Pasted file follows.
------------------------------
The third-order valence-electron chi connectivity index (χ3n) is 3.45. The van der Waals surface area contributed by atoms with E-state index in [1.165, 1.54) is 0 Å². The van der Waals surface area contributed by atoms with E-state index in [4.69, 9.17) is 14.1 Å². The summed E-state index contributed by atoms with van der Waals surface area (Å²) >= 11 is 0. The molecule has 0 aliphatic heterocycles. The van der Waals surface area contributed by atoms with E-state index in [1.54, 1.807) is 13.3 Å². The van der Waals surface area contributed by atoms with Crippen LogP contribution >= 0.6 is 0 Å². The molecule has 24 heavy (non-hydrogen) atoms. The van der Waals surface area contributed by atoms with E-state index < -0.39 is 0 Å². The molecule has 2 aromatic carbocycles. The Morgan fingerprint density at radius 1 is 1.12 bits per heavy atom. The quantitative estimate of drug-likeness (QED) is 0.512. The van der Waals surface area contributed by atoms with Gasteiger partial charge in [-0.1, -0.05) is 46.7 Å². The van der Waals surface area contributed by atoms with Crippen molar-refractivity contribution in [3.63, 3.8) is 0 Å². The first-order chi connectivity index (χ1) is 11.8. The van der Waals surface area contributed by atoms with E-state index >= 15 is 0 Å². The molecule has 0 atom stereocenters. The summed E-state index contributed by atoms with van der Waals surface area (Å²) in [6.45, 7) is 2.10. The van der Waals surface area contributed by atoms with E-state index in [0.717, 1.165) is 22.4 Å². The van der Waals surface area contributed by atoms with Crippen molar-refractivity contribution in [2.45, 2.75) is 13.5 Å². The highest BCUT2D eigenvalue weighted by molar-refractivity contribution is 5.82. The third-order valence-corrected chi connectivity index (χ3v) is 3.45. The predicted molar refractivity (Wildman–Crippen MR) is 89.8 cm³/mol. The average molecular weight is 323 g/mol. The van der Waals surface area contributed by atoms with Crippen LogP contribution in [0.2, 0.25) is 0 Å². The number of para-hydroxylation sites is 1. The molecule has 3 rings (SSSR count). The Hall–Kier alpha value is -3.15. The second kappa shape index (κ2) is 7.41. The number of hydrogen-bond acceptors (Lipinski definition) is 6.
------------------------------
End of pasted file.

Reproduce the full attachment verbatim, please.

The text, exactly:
The third-order valence-electron chi connectivity index (χ3n) is 3.45. The van der Waals surface area contributed by atoms with E-state index in [1.165, 1.54) is 0 Å². The van der Waals surface area contributed by atoms with E-state index in [4.69, 9.17) is 14.1 Å². The summed E-state index contributed by atoms with van der Waals surface area (Å²) >= 11 is 0. The molecule has 0 aliphatic heterocycles. The van der Waals surface area contributed by atoms with E-state index in [1.54, 1.807) is 13.3 Å². The van der Waals surface area contributed by atoms with Crippen LogP contribution >= 0.6 is 0 Å². The molecule has 24 heavy (non-hydrogen) atoms. The van der Waals surface area contributed by atoms with E-state index < -0.39 is 0 Å². The molecule has 2 aromatic carbocycles. The Morgan fingerprint density at radius 1 is 1.12 bits per heavy atom. The quantitative estimate of drug-likeness (QED) is 0.512. The van der Waals surface area contributed by atoms with Gasteiger partial charge in [-0.1, -0.05) is 46.7 Å². The van der Waals surface area contributed by atoms with Crippen molar-refractivity contribution in [3.63, 3.8) is 0 Å². The first-order chi connectivity index (χ1) is 11.8. The van der Waals surface area contributed by atoms with E-state index >= 15 is 0 Å². The molecule has 0 atom stereocenters. The summed E-state index contributed by atoms with van der Waals surface area (Å²) in [6.45, 7) is 2.10. The van der Waals surface area contributed by atoms with E-state index in [0.717, 1.165) is 22.4 Å². The van der Waals surface area contributed by atoms with Crippen molar-refractivity contribution in [2.45, 2.75) is 13.5 Å². The highest BCUT2D eigenvalue weighted by molar-refractivity contribution is 5.82. The third-order valence-corrected chi connectivity index (χ3v) is 3.45. The predicted molar refractivity (Wildman–Crippen MR) is 89.8 cm³/mol. The average molecular weight is 323 g/mol. The van der Waals surface area contributed by atoms with Crippen LogP contribution in [0.2, 0.25) is 0 Å². The number of para-hydroxylation sites is 1. The molecule has 3 rings (SSSR count). The Hall–Kier alpha value is -3.15. The second kappa shape index (κ2) is 7.41. The number of hydrogen-bond acceptors (Lipinski definition) is 6.